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Lethbridge Herald Newspaper Archives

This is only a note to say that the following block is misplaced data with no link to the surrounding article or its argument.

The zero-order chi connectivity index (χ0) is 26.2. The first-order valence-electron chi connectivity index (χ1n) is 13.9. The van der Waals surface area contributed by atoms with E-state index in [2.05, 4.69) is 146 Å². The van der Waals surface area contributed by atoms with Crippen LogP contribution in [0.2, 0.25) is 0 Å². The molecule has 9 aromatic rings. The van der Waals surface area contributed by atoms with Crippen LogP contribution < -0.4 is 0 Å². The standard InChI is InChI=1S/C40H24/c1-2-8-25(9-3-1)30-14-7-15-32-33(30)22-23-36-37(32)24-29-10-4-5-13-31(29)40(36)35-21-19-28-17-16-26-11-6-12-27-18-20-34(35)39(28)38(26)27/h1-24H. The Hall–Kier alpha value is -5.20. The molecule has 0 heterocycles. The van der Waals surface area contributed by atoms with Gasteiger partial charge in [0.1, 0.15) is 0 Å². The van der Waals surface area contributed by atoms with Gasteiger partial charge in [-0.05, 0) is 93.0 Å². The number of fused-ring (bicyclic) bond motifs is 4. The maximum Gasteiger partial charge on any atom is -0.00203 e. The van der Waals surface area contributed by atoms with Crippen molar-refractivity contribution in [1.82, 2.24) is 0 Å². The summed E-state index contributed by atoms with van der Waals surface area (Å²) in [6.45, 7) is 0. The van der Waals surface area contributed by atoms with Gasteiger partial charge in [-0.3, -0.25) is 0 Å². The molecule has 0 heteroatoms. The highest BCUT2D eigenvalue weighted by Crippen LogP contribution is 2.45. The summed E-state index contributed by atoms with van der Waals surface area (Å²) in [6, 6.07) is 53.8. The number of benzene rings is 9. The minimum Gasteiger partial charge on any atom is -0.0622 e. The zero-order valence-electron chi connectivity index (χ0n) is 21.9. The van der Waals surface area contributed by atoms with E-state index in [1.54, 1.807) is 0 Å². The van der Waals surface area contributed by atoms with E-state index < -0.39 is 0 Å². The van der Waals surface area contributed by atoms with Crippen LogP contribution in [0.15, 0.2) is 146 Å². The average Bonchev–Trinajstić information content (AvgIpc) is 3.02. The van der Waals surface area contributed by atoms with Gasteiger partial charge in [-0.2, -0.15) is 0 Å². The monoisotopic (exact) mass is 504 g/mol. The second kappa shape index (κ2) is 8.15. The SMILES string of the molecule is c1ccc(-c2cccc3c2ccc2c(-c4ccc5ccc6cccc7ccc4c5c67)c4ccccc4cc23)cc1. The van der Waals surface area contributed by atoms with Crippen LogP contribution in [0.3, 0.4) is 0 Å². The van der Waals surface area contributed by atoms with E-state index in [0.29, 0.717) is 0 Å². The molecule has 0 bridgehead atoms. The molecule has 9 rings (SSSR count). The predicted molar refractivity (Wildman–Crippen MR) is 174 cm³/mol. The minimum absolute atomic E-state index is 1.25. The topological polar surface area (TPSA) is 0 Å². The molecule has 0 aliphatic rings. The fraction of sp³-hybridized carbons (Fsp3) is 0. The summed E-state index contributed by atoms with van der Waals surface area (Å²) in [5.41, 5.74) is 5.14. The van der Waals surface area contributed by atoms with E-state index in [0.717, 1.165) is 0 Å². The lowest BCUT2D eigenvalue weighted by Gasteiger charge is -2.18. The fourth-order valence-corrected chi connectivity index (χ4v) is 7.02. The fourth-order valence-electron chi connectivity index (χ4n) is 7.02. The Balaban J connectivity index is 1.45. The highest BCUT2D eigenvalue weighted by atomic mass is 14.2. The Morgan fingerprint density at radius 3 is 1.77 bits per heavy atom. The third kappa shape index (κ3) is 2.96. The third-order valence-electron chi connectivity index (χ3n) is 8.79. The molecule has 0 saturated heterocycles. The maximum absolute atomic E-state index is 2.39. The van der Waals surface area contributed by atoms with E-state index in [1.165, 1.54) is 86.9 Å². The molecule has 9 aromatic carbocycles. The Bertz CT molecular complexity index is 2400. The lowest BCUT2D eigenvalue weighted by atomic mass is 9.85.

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Lethbridge Herald, The (Newspaper) - February 18, 1971, Lethbridge, Alberta KY NOW and SAVS CALGAHY to GIASOOW to 45 .iconion, fort in till Marth 31, 1971 DAttY For travel arranaements information contacts BUTTE TRAVEL SERVICE Cwtr. Viltao. _ 31M201 or JJM1M "BUTTE TRAVEL SERVICE-AS NEAR AS TEiEPHQNt" The Lethbridge Herald SECOND SECTION Lethbridge, Alberta. Thursday, February 18, 1971 PAGES 9 TO 20 Government in business rapped by CAs' president By RIC SWIHART Herald Staff Writer Government regulation of the private sector is a fact of life the business community must accept said L. J. Smith, president of the Canadian In- stitute of Chartered Accoun- tants. Speaking to a joint meeting of the Lethbridge and District Chartered Accountants As- sociation and the Lethbridge Chamber of Commerce, Mr. Smith said business resents government interference, espe- cially when this may lead to higher prices for products and lower profits and returns for shareholders. "Business holds strongly to the view that government should stay out of fields that can be run effectively by pri- vate he said. Mr. Smith sited pollution, pharmaceuti c a 1 s, packaging, and financial reporting as areas of government action considered largely unwarrant- ed or at least excessive by business. He said business was in many cases looking after much of the pollution problem when, in the 1950s, government stepped in because of public uneasiness. There has been a good deal of co-operation between busi- ness and government which can be attributed to: increas- ing environmental concern by industeV; pressure from an in- formed public; and intensified prosecution of offenders. "Public concern about pollu- tion hasn't peaked, it's still on the rise and the bandwagon ef- fect is he said. "A week or so ago, first read- ing was given to a federal Clean Air Act providing for fines of up to for viola- tions. There will be more gov- ernment moves also. "It is my hope that business, with its great capacity to cre- ate and innovate, will take much more initiative." The pharmaceutical industry is also being rapped by gov- ernment, said Mr. Smith. Some provinces have suggested the establishment of central drug purchasing agencies to help re- duce prescription costs. "The minister of consumer and corporate affairs, Ron Basford, has indicated three methods government might deal with the pharmaceutical in- he said. 'He included lowering the patent protection on drugs to five years from 17, establish- ment of a central drug pur- chasing agency, or establish- ment of a manufacturing and importing corporation." In the packaging industry, government is considering the Consumer Packaging and La- belling Act, giving government wide powers to regulate pack- aging, labelling and advertis- ing of consumer products. Mr. Smith said manufac- turers and retailers groups are already voicing objections to the bill because of its seizure provisions and because it gives government excessive power to regulate the size and shape of containers. "While those in the industry are responding, I find myself wondering about the adequacy of then- he said. Mr. Smith said the inade- quacy of financial reporting was due in a large part to the vir- tually unchanged Companies Act of 1934. 'Belated government action in the area of meaningful fi- nancial statement disclosure came hi the 1960s as a result of public pressure. "Once government started to push for added financial re- porting, its enthusiasm im- he said. He said them is a pattern for govern raent intervention in business. 'A problem arises, public concern is born, public concern increases, pressures are ap- plied to government, govern- ment tends to drag its feet, then government acts, but with ofen a heavy hs said. "By finally acting, govern- ment, in a manner solves part of the problem, but in doing so usually creates many problems. "The truth of the matter is that with the appearance of widespread public support, government enacts measures that it otherwise would not dare to propose." He said this leads to the rea soning that the increasing amount of government inter- vention, at least in part, is bed that the business commun- iy has made for itself. "The most disturbing aspect of government intervention is its propensity to overkill ant its inability to listen to reason once decided on a he said. What is needed, said Mr, Smith, is for business to anti- cipate the need for change anc do its best to beat government to the punch. "If it succeeds in self- discipline, it may reduce the possibility of government inter- vention, with its propensity for over-kill." No action taken by ORRPC on new financing proposal No official action was taken There would be a sliding scale varying from 0.02 mills for cities over to 0.2 mills for towns under Ac- by the Oldman River Regional Planning Commission Wednes- day on a proposed "founda- tion plan" to finance planning commissions in Alberta. It was agreed that member municipalities could discuss the matter at their own coun- cil meetings and notify Mu- nicipal Affairs Minister Fred Colborne of their reactions and comments. The plan was announced last year by Mr. Colborne and it is expected that legislation to im- plement the program will be brought before the current sit- ting of the legislature. At the present time each of the seven regional planning commissions in the province works out its own budget and its own formula for determin- ing the costs to the member municipalities. As outlined by Mr. Colborne, the new plan would generate roughly the same amount of money, using a tax levy sys- tem similar to the foundation plan that finances education. The province would continue to contribute 60 per cent of the commissions' budgets. CLIFF BLACK, Certified Dental Mechanic BLACK DENTAL LAB lower Level MEDICAL DENTAL BtDG. PHONE 327-2822 cording to figures worked out by the OORPC, Lethbridge would pay about (based on the 1970 equalied assess- ment) compared with the ac- tual it contributed to the 1971 budget. Although there are varia- tions according to the mu- nicipality involved, most con- Health report supported The Oldman River Regional Planning Commission Wednes- day went on record as support- ing the integration and .central- ization of health services. The commission approved a report by its housing and social development committee that endorsed the findings of the Blair Commission. Also includ- ed hi the report were com- ments on several other studies concerning health services. The committee said much work has been done in this area and that the best thing to do was to urge the implement- ation of the recommendations of the studies that had been done. tributions would be about the same under the proposed plan An exception is the non-mem >er municipalities, which ar now required to contribute a! hough they are not members These would drop significantly The total 1971 budget for the commission calculated using the Colborn Jan would come to The provincial contributio would drop by about The proposal will have no e: feet on the 1971 budget. This was formally approved at th meeting. Presented in prelim inary form before the Year, it has been explained detail to each member mu nicipality by the executive d rector, Erwin Adderley, an lias received the approval all individual members. McCready-Boines Pharmacy is your best bet when it comes to MOVIE PROJECTORS We feature a fine selection in all price ranges; KODAK MODEL M80 Featuring 2 speeds, forward and reverse, automatic threading. With Zoom Lens 226.95 With Standard Lens 192.50 KODAK MODEL M85 Features automatic threading, quarlz lamp, economy priced. With Zoom Lens 162.50 With Standard Lens .....154.95 BELL AND HOWELL MODEL 466Z Dual 8 operation, featuring slow variable speed and zoom lens 166.95 ARGUS DUAIMASTER MODEL 881 Featuring compact automatic thread- ing dual 8 operation.....105.50 "WHERE SAIES ARE BACKED BY SERVICE" McCREADY-BAINES PHARMACY LTD. 614 3rd Avc. S., Lethbridge CALL 327-3555 FOR FREE HOME DELIVERY 2021 3rd Ave. S. Ph. 328.8141 1705 Drive Ph. 328-77S1 DRIVER'S LICENCE OFFICER? Imagine anyone supposing ihot Sheba would lake the family car for a spin without a licence? Anyway sir, there's nothing in the bylaw about dogs "driving" at large "run- ning" at large, 1 think it says. And the large doesn't refer to the size of gals like me! So, I don't care if you do tell my master Terry Steep, of Lethbridge. And officer you're sure handsome! by Walter Kerber Revision of density standards asked MFC turns down 49-unit motel on drive By HERB JOHNSON Herald City Hall Reporter Another proposed motel on Mayor Magrath Drive has been turned down by the Municipal Planning Commission because the development exceeded den- sity standards set out in the city's zoning bylaw. The commission Wednesday refused an application from Starmore Developments Ltd. of Calgary for a two-storey, 49- unit motel at 1025 Mayor Mag- rath Drive, the site of the pre- sent Holiday Motel. At the same time, the com- mission passed a resolution recommending that city coun- cil revise the density standards. It was indicated at last week's meeting that the commission lintends to do this. At that time an application from Henry Homes Ltd., of Lethbridge had jeen turned down for the same reason. The Henry Homes applica- tion for a 10-storey motor hotel adjacent to Phil's Pancake Apartment okayed Safety council meets Thursday The annual meeting and elec- tion of officers for the Leth- bridge and District Safety Council Mill be held Thursday at p.m. in the Park Plaza Motor Hotel. The public' is welcome to at- tend. Committee retained for general plan A majority of members of the Oldman River Regional Planning Commission Wednes- day voted to retain the com- mittee approach to preparation of the general plan for the re- gion. Erwin Adderley, executive director, said attendance at the committee meetings had fallen off. He asked the members if they wanted to keep the Com- mittees or scrap them in favor oC another method of doing things. He pointed out that a general plan for the region was to be worked out by 1971 and that the committees had been set up to provide a means of getting a broad range of opinion from the members on relevant sub- jects such a recreation, hous- ing and social development and resource development. Alderman C. W. Chichester, representing Lethbridge, sug- gested the committees might I be replaced by a "task force" approach. A particular task force could be set up, he said, to tackle a specific problem. Once the goal had been set, the group would be able to go to work on it, he said. Setting of goals was men- tioned by several other mem- bers, most of whom noted the need for the committees to have better guidelines and di- rccion in their investigations into their particular areas of concern. Mr. Adderley said the staff members attached to each House dates from last year. The same resolution to change the density standards was pre- pared at that time but the ne- cessary bylaw amendment was defeated. committee would be instructed to provide more direction, par- in terms of topics that could be delved into. Annual banquet April 30 The annual banquet of the Oldman River Regional Plan- ning Commission will be held April 30 this year. The date was set at Wednes- day's meeting. The commis- sion also endorsed the idea of an all day workshop again this year in conjunction with the banquet. Speakers are to be arranged to address the various work- shop groups. Topics are to re- late tc the areas under con- sideration by the commission in preparing a general plan for the region. The Municipal Planning Commission Wednesday ap- proved an application from Bickerton and Neudorf for a 12 suite apartment at 1113 27th St. A. N. Numbering system approved A house numbering system using a street name and eight digits, a first for Alberta, was approved for the city's west side by the Municipal Plan- ning Commission Wednesday. Presented to the MFC by Er- win Adderley, executive direc- tor of the Oldman Kiver Re- gional Planning Commission, the system is an answer to the problem of finding addresses and curved ____________ its simplest terms, the plan imposes a grid system (using metric units) over the curved streets. The house numbers increase as one goes east or north. The street names help track down the particular address, although they are not actually needed. The names, all in the vicin- ity of the University of Leth- bridge, will all have a univer- sity association. The commission was favor- ably impressed and indicated the system may eventually be extended to the entire city. among crescents streets. Reduced to The area is zoned for multi- family units and the only ques- tion brought up at the meeting was whether the apartment might contribute to congestion in the neighborhood. Tabled was an application from Western Truck Body Manufacturing Ltd. for a plant at 3011 6th Ave. A. N. The commission wanted to see de- tailed plans beforj making a decision. Also tabled was an applica- tion from North Lethbridge Mo Tires Ltd. to move a garage onto the site at 2830 5th Ave. N. Again, the com- mission wanted detailed plans. Given approval was an ap- plication from the Furniture Barn firm, to do wholesale fur- niture warehousing in a former mobile home manufacturing plant at 1801 3rd Ave. S. The company may also do repair and custom built furniture work, but retail selling must be limited to items built or re- paired on the premises. There was concern that the operation might develop into a retail outlet and the firm was to be told this would require rezoning. and EMO pamphlets The Alberta Emergency Measures Organization dis- tributed a total of pam- phlets in 1970 as part its pub- lic information program. The EMO library also loan- ed 222 films during the year. Advertising was carried in the Alberta Government Tele- phones and Edmonton Tele- phone System directories. Hardieville school price At its regular monthly meet- ing held yesterday, Lethbridge county council agreed in prin- ciple to accept a purchase ten- der of for the old Hard- ieville school, located one mile north of Lethbridge. The purchase tender levied by Robert Blair of Picture Eulte, would be paid at per year and would involve ownership of the old school building and the four acres of land on wh'ch the school sits. A legal agreement will have to be drafted before the sale is complete. IOOF meeting The regular meeting of the Lethbridge Lodge No. 2, IOOF, will be held in the Oddfellows Building, Friday at 8 p.m. Vis iting members welcome. penthouse Contractors Smith Bros. Wilson have taken out an 000 permit for a four-suite penthouse on an apartment block being built east of the College Shopping Mall. Planned as an eight-storey high-rise, the apartment is ex- pected to be completed this summer. The re-activation of the same resolution follows closely the waiving density stan- dards for the high-rise hotel approved recently to Shoppers' World. Density standards to the ratio of the floor area to the size of the site. The pre- sent ratio is 0.50; the suggest- ed revision is to 1.0, allowing twice the former floor space. Parking requirements were also a problem in the Starmore application. Following its past policy, the commission indi- cated it would require the Riverbottom plans await council's word Action on approval or rejec- tion of applications for tourist faculties in the city's river- bottom area is still awaiting a decision by city council. The Municipal Planning Commission Wednesday tabled an application from Abe Bick- man for a mobile home park in the triangle of land west ol the intersection of Highways 3 and 3A pending a move by council. Although the survey com- missioned last summer by the parks and recreation depart- ment has not been made pub- lic, copies of it are to the hands of the various boards and commissions concerned and it is expected it may come before city council Monday. The sur v e y recommends uses for land parcels to the valley, and decisions on three sirrilar applications have been held up until the report could be studied. >ylaw regulations to be met in his matter, although they, like density standards, can be waived. If the proposed change in the zoning bylaw comes before city council Monday, it could be a matter of three to six weeks jefore the amendment on den- sity standards could be made, provided council approved. A delegation from Starmore told the MFC they would like early approval so that a start could 'ae made on construction. They indicated they were hoping for occupancy of some units by July. The motel would include a cocktail lounge, dining lounge and coffee shop. Extensive green areas would also be pro- vided, unless these fall prey to the need for parking space. WEEKEND SPECIAL! FOR ALL PLANT LOVERSI CALLA LILY PLANTS IN BLOOM Special Only 1.49 3 (CASH AND CARRY) FLOWER SHOP 322 6th St. S. Phone 327-5747 IT'S HERE NOW! THE NEW 1971 YAMAHA The husky winner in perfor- mance and beauty. A 350 cc machine thai develops 36 h.p. and Jransmits it through a 5 speed gearbox. See the complete line of 1971 Yamahas at YAMAHA CYCLE SALES SERVICE Ph. 328-6977 Dine and Dance FRIDAY and SATURDAY NIGHT! Marvellous Food Soft lights In the Luxurious WESTWINDS DINING ROOM Featuring "THE SUNSET FOUR" to p.m. NO COVER CHARGE Phone 328-7756 for Reservations ncsen s ;